causes lmf to use tight-binding form of the hamiltonian.
           In this mode energies of the smooth Hankel envelope functions is the same for all orbitals and sites (el=-.4,-1.2).
           ~npr=27 tells blm look find a radius large enough to accommodate at least 28 orbitals
  • --autobas~ehmx=-.4~eloc=-4.5~noelo
           sets parameters for the basis set.
           ehmx=-.4 is not used or needed here, but it is translated into the basis set file basp.fe.
           This makes basp.fe consistent with the tight-binding mode, if the latter turned off.
           eloc=-4.5 tells blm to look capture any core state above −4.5 Ry as a local orbital.
           This is deep for the LDA, but in GW the Fe 3p level near −4.4  Ry has non-negligible (~0.05 eV) effect on states near the Fermi level
           noelo tells blm to use conventional local orbitals for core-like states, rather than extended ones.
           As of this writing the tight-binding mode does not allow extended local orbitals.
           If you do not include this tag, PZ for the Fe 3p would be written as 13.9437 in basp.fe, rather than 3.9437.
  • --mix~nit=20~conv=2e-6:
           sets the maximum number of iterations in lmf self-consistency cycle.
           This tag is not required; the default (10 iterations) is about how many are needed to make it self-consistent.
           ~conv=2e-6 is not essential but it is included to maintain compatibility with the Questaal test case, gw_fe45
  • --gw~emax=3~gcutb=2.7~gcutx=2.3~vkap=1e-4~wemax=0~nk=8
           tells blm to prepare for a GW calculation. It does the following:
           makes the basis set a bit larger
           pushes the default smooth Hankel energies a little deeper to better interpolate the QSGW Σ0 between k points where it is calculated;
           also sets boundary conditions for the linearization energy higher, to better described unoccupied states.
           emax=3 : sets the energy cutoff (Ry) over which the QSGW self-energy Σ0 is assumed to be diagonal in the LDA basis.
           emax too poses too large a burden on the self-energy interpolator; emax too small begins to affect low-lying states.
           This is described in Section II G of Ref. 1.
           gcutb=2.7 : sets the G-vector cutoff for the 1-particle basis envelope functions
           gcutx=2.3 : sets the G-vector cutoff for the 2-particle basis envelope functions
           Alternatively you can do the following and have blm automatically determine both with an internal algorithm:
           Hazard: The computation time is very sensitive to gcutx=2.3. See Additional Exercise 3.
           wemax=0 : Assigns a value to HAM_SIGP_WEMAX. See Additional Exercise 1a.
           nk=8 : the k mesh for GW. If you do not supply this mesh, it will use the 1-body (lmf) mesh. But typically
           the self-energy varies much more smoothly with k than does the kinetic energy; 16 divisions needed in lmf is expensive and overkill.
  • --nk=16    : sets the k mesh for the 1-body code, lmf. Use --nk without arguments to let blm select a default for you.
           Hazard: using blm’s default value for --nk can be a little dangerous, since a good choice is materials- property- specific.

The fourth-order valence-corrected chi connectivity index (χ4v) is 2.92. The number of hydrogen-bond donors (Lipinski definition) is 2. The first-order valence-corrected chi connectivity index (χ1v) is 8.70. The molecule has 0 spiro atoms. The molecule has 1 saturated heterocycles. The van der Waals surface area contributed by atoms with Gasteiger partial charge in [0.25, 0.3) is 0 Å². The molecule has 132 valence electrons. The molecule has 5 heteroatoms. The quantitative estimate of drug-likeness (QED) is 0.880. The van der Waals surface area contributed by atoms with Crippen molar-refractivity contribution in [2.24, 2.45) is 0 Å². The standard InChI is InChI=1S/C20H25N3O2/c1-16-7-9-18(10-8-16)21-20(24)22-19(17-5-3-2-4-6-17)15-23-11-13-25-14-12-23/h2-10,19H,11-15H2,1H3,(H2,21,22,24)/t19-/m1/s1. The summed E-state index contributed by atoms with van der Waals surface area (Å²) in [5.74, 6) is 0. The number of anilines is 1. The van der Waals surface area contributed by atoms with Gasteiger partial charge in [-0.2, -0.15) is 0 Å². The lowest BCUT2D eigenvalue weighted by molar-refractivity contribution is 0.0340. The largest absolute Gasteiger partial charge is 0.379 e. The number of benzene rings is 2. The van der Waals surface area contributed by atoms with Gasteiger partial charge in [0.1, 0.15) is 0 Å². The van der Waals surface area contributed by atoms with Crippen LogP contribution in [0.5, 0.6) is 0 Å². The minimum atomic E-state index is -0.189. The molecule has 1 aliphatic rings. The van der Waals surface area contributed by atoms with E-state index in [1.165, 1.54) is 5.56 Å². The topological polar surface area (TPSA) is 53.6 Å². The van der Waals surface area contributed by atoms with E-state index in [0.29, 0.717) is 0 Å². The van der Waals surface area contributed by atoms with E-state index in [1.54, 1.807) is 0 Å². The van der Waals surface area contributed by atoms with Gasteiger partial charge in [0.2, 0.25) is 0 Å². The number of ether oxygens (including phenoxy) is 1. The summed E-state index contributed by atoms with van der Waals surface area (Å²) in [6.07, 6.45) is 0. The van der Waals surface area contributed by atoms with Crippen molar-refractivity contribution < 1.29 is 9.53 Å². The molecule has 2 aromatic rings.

We use a rather fine mesh here, because Fe has a high density-of-states near the Fermi level. It is shown below how the magnetic moment is affected by the k mesh.
  • --gmax=9    : sets the G cutoff for plane wave expansion of smooth Hankels.
           It is not essential but it is included to maintain compatibility with the Questaal test case, gw_fe45
  • fe       Files associated with this calculation will have extension .fe

Local orbitals

Inspect the file basp.ext . You should see the following

 Fe RSMH= 1.561 1.561 1.045 1.561 1.561 EH= -0.4 -0.4 -0.4 -0.4 -0.4 RSMH2= 1.561 1.561 1.045 EH2= -1.2 -1.2 -1.2 P= 4.738 4.54 3.892 4.148 5.102 PZ= 5.5 3.9437 4.4

PZ=5.5 3.9437 4.4 adds a deep 3p and high-lying 5s and 4d local orbitals to the basis.

It turns out the high-lying Fe 4d state affects the GW potential slightly, enough to affect states near the Fermi level by 0.05-0.1 eV. It matters little in the LDA, but the fidelity of QSGW is high enough that these shifts noticeably affect agreement with ARPES and quantum oscillation measurements (see Ref. 2). In contrast to the LDA, both occupied and unoccupied states contribute to the GW self-energy.

The same story applies to deep 3p core level. Its energy, around −4 Ry, is deep and core-like. In the LDA it can be treated as a core, and it can in GW too; but in GW this effect on states near the Fermi level is non-negligible (~0.05 eV). By its inclusion through PZ it will be promoted from the core to the valence via a (conventional) local orbital. See Additional Exercise 5a.

Modify basp.fe slightly:

echo 'BASIS:' > basp.fe
echo ' Fe RSMH= 1.561 1.561 1.05 1.561 1.561 EH= -0.4 -0.4 -0.4 -0.4 -0.4 RSMH2= 1.561 1.561 1.05 EH2= -1.2 -1.2 -1.2 P= 4.737 4.538 3.892 4.148 5.102 PZ= 5.5 3.9437 4.4' >> basp.fe

This change is of minor importance, but it enables the tutorial output to remain consistent with the Questaal test case, gw_fe45

Starting density

We need one more initialization step to make a self-consistent LDA potential. The LDA needs a trial density, and the most common way to get this is to assemble a Mattheis construction, which constructs a crystal density by overlapping free atomic densities. lmf requires the free-atomic densities to accomplish this. lmfa will make them and store them in file atm.fe.

lmfa ctrl.fe

Self-consistency in the LDA

Before making the density self-consistent, create a file switches-for-lm